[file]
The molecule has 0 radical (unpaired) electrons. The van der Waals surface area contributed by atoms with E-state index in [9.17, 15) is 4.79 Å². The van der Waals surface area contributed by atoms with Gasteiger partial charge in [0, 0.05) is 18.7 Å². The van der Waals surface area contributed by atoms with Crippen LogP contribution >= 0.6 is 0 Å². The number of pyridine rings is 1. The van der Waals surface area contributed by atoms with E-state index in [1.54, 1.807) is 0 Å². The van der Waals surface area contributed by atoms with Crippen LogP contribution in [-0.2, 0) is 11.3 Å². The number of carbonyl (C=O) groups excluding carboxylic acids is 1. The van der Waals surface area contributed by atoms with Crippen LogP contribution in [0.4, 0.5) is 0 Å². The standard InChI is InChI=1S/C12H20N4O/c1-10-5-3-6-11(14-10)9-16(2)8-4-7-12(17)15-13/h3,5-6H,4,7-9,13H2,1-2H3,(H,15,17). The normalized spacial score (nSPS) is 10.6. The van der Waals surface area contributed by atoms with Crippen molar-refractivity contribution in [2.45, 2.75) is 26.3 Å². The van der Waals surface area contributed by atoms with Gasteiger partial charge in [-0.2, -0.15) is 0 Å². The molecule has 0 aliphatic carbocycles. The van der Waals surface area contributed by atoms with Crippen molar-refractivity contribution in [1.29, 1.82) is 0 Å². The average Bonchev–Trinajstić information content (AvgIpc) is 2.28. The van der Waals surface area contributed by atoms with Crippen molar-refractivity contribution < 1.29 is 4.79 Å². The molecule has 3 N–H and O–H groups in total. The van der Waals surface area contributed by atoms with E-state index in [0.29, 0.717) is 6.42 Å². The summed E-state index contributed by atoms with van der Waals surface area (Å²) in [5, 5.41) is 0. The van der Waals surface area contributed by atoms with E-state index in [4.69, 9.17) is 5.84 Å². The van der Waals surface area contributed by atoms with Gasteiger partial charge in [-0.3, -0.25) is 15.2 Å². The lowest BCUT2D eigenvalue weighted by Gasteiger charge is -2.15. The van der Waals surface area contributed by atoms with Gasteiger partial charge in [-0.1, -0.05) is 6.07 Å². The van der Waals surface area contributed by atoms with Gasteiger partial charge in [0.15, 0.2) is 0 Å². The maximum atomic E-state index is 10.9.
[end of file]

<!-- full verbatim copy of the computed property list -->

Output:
The molecule has 0 radical (unpaired) electrons. The van der Waals surface area contributed by atoms with E-state index in [9.17, 15) is 4.79 Å². The van der Waals surface area contributed by atoms with Gasteiger partial charge in [0, 0.05) is 18.7 Å². The van der Waals surface area contributed by atoms with Crippen LogP contribution >= 0.6 is 0 Å². The number of pyridine rings is 1. The van der Waals surface area contributed by atoms with E-state index in [1.54, 1.807) is 0 Å². The van der Waals surface area contributed by atoms with Crippen LogP contribution in [-0.2, 0) is 11.3 Å². The number of carbonyl (C=O) groups excluding carboxylic acids is 1. The van der Waals surface area contributed by atoms with Crippen LogP contribution in [0.4, 0.5) is 0 Å². The standard InChI is InChI=1S/C12H20N4O/c1-10-5-3-6-11(14-10)9-16(2)8-4-7-12(17)15-13/h3,5-6H,4,7-9,13H2,1-2H3,(H,15,17). The normalized spacial score (nSPS) is 10.6. The van der Waals surface area contributed by atoms with Crippen molar-refractivity contribution in [2.45, 2.75) is 26.3 Å². The van der Waals surface area contributed by atoms with Gasteiger partial charge in [-0.2, -0.15) is 0 Å². The molecule has 0 aliphatic carbocycles. The van der Waals surface area contributed by atoms with Crippen molar-refractivity contribution in [1.29, 1.82) is 0 Å². The average Bonchev–Trinajstić information content (AvgIpc) is 2.28. The van der Waals surface area contributed by atoms with Crippen molar-refractivity contribution < 1.29 is 4.79 Å². The molecule has 3 N–H and O–H groups in total. The van der Waals surface area contributed by atoms with E-state index in [0.29, 0.717) is 6.42 Å². The summed E-state index contributed by atoms with van der Waals surface area (Å²) in [5, 5.41) is 0. The van der Waals surface area contributed by atoms with E-state index in [4.69, 9.17) is 5.84 Å². The van der Waals surface area contributed by atoms with Gasteiger partial charge in [-0.3, -0.25) is 15.2 Å². The lowest BCUT2D eigenvalue weighted by Gasteiger charge is -2.15. The van der Waals surface area contributed by atoms with Gasteiger partial charge in [-0.1, -0.05) is 6.07 Å². The van der Waals surface area contributed by atoms with Gasteiger partial charge in [0.15, 0.2) is 0 Å². The maximum atomic E-state index is 10.9.